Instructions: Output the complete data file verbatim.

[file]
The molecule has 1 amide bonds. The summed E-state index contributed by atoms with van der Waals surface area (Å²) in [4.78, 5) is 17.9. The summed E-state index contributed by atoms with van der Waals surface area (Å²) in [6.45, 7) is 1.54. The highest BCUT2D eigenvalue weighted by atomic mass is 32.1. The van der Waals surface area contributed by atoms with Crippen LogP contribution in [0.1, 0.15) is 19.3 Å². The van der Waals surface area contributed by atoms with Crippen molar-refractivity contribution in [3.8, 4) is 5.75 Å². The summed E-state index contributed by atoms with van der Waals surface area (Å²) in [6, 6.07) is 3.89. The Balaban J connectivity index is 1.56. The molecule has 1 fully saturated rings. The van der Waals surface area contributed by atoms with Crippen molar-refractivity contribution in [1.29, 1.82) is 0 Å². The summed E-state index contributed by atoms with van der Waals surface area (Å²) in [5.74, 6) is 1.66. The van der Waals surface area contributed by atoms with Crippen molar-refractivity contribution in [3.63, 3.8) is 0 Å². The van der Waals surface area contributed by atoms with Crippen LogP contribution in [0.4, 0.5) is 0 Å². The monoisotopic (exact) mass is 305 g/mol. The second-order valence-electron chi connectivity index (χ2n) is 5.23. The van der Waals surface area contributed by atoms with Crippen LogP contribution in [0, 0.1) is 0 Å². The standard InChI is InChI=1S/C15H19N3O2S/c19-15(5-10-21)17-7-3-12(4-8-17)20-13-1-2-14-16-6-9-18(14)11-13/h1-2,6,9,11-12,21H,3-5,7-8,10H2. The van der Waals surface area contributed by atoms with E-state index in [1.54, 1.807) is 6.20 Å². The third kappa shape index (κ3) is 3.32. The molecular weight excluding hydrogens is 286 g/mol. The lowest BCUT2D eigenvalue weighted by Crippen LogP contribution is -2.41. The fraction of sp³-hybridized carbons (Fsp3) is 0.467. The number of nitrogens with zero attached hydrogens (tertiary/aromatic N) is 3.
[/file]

The molecule has 1 amide bonds. The summed E-state index contributed by atoms with van der Waals surface area (Å²) in [4.78, 5) is 17.9. The summed E-state index contributed by atoms with van der Waals surface area (Å²) in [6.45, 7) is 1.54. The highest BCUT2D eigenvalue weighted by atomic mass is 32.1. The van der Waals surface area contributed by atoms with Crippen LogP contribution in [0.1, 0.15) is 19.3 Å². The van der Waals surface area contributed by atoms with Crippen molar-refractivity contribution in [3.8, 4) is 5.75 Å². The summed E-state index contributed by atoms with van der Waals surface area (Å²) in [6, 6.07) is 3.89. The Balaban J connectivity index is 1.56. The molecule has 1 fully saturated rings. The van der Waals surface area contributed by atoms with Crippen molar-refractivity contribution in [1.29, 1.82) is 0 Å². The summed E-state index contributed by atoms with van der Waals surface area (Å²) in [5.74, 6) is 1.66. The van der Waals surface area contributed by atoms with Crippen molar-refractivity contribution in [3.63, 3.8) is 0 Å². The van der Waals surface area contributed by atoms with Crippen LogP contribution in [0.4, 0.5) is 0 Å². The monoisotopic (exact) mass is 305 g/mol. The second-order valence-electron chi connectivity index (χ2n) is 5.23. The van der Waals surface area contributed by atoms with Crippen LogP contribution in [0, 0.1) is 0 Å². The standard InChI is InChI=1S/C15H19N3O2S/c19-15(5-10-21)17-7-3-12(4-8-17)20-13-1-2-14-16-6-9-18(14)11-13/h1-2,6,9,11-12,21H,3-5,7-8,10H2. The van der Waals surface area contributed by atoms with E-state index in [1.54, 1.807) is 6.20 Å². The third kappa shape index (κ3) is 3.32. The molecular weight excluding hydrogens is 286 g/mol. The lowest BCUT2D eigenvalue weighted by Crippen LogP contribution is -2.41. The fraction of sp³-hybridized carbons (Fsp3) is 0.467. The number of nitrogens with zero attached hydrogens (tertiary/aromatic N) is 3.